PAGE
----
Dalmatian Health Information
Dalmatians are relatively healthy dogs who are easy keepers...
as long as you don't mind little white hairs...
Dalmatian Health Information
Supporting Dalmatian & Canine Health
- The Dalmatian Club of America Foundation (DCAF) is a non-profit charitable Corporation with 501 (c)(3) status devoted to advancing the health and quality of life for Dalmatians and all dogs through supported research and education. Your contributions to the Foundation should be tax deductible on your federal income tax return. However, each donor should consult with their tax advisor.
JLS Dalmatians supports DCAF! I welcome your support as well.
- Dalmatian Club of America Foundation
- About DCAF
- How to Make a Donation for Dalmatian & Canine Health
- Submitting Your Dalmatians Bloodwork for DNA Research
- How to Make A Donation
- Dalmatian Health Clinics
- DCAF Supported Research Projects
What You Should Know...
Dalmatians are relatively healthy and easy to keep dogs.
Like many other breeds, they can be prone to certain health issues specific to their breed. The primary health issues associated with a Dalmatian are Deafness, Allergies and Urinary Stones. And in that order of prevalence. Autoimmune Thyroiditis, Copper Storage Disease (CSD) and Juvenile Renal Failure is also showing up as potential breed problems.
Be sure to purchase your Dalmatian from a reputable breeder who guarantees your dog free of health problems and genetic defects. No one can be 100% certain that something won't ever happen to a dog from their breeding, however, they should be confident enough to stand behind their dogs. Should a genetic defect or inherited issue come up, reputable breeders may offer: a replacement puppy/dog (with or without return of the existing pet - owners choice to keep or not to keep), or a refund of a certain dollar amount of the purchase price. The latter is more common when selling a show dog, and the breeder refunds to pet price.
Breeders that truly are "preservationist breeders" and care about the future of the breed and the quality of puppies that they produce will try to ensure that each breeding is an attempt to "better the breed" as a whole. This includes ensuring their dogs are genetically good specimens, healthy, have excellent temperaments, and represent the AKC breed standard to the best of their knowledge prior to breeding. They should make health testing on their breeding line a priority.
Common health tests to be completed on a Dalmatian are: BAER (hearing), OFA or PennHIP (Hips and/or Elbows), CERF (eyes), and/or Thyroid. There are various other tests that may also be performed but these are considered the standard tests by many for a Dalmatian. A concentious breeder not only has the testing done but they try to turn the results in to the Orthopedic Foundation for Animals to be included in a breed-wide database. This way they are not only showing the health trends in their line, but also help determine the statistics for the Dalmatian breed as a whole.
Please note that just because a breeder has the health testing done does not necessarily mean that the dogs have all passed the tests with all normal results. Many times you will see bragging that health tests are all done, but make sure you check the status of the results! Why would a reputable breeder use a dog that does not have normal or passing results? Sometimes a dog possesses other good traits and the particular health issue is a minimal one or easily bred away from, so they may go ahead and use a dog that is not "perfect". We all know there are no perfect dogs. It takes a wise breeder with experience and a history of their line to include such dogs in their breeding programs. If they have otherwise healthy dogs and are not doubling up on the less than perfect trait, it is generally okay to do so. I always laugh when I think all that a reputable breeder goes through to pick a breeding and that humans would surely never procreate again if we had such high standards as those that we put on our dogs!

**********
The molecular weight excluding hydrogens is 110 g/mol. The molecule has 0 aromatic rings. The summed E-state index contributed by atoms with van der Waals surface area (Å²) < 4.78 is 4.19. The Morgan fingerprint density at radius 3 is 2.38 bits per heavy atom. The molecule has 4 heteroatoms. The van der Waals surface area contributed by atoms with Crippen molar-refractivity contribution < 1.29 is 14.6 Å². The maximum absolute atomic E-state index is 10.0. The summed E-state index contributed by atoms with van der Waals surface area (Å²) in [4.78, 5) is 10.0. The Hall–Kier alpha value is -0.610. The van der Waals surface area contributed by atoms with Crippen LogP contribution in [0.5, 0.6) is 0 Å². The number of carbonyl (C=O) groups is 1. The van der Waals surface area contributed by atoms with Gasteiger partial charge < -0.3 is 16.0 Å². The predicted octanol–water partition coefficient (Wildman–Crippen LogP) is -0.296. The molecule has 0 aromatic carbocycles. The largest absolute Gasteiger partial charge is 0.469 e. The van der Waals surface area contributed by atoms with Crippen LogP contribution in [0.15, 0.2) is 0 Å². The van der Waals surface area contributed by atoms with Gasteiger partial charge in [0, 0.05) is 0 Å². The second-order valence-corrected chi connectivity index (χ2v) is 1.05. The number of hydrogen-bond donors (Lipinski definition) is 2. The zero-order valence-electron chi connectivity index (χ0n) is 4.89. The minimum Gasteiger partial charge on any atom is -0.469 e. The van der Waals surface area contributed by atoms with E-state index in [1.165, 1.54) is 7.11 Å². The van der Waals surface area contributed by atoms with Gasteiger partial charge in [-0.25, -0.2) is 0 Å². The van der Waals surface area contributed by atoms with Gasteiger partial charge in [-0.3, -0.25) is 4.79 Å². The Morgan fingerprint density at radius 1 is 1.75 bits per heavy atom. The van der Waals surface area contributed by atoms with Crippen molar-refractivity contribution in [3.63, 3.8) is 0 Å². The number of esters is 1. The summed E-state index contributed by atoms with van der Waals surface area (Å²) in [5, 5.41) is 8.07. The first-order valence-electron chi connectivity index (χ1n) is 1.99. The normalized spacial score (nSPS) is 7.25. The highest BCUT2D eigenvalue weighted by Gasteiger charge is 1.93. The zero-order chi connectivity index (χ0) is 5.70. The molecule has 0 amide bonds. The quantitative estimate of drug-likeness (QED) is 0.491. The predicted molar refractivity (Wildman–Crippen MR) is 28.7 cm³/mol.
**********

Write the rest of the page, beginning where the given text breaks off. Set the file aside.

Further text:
With all that said, I have tried to have health testing done on all of my breeding line. A few slipped through the cracks while I was fighting cancer and other family emergencies (I was a full-tine caregiver to my elderly mother) and sometimes REAL LIFE has to take presedence over dogs.
I am proud to show the health of my line and to back it up with the results in certifications. I did testing long before it was considered the norm, long before AKC started the Breeder of Merit program, and long before peer pressure tried to make health testing an elite club or clique. I currently have about 85-90% of my breed line done and my health results are clearly and honestly displayed on my litter page and pedigrees. Not just "health testing done" or "CHIC #", but the actual results are posted. It is my goal to have 100% completed on living and future breeding line. I am behind on submitting some test results to the OFA database. I have done a couple hips before breeding but due to the xray not being good enough quality, I need to have them redone and sent in to be certified. I know what the hips looked like (good) and also bred to a dog passing all of the certifications, so in my books, that is better than breeding to a dog that did not pass a particular health test. I know I am not doubling up on anything undesirable and I am confident in the health of my line. So if that makes me a hypocrite then so be it. I think not.
Click here for a list of JLS Breed line health testing and results.
Click here for All CHIC certified JLS Dalmatians to date
Also please feel free to visit the Orthopedic Foundation for Animals web site and click on "Advanced Search" and do a health database search on key word JLS and breed Dalmatians. You should do your due dilligence research prior to getting a dog or breeding to a dog.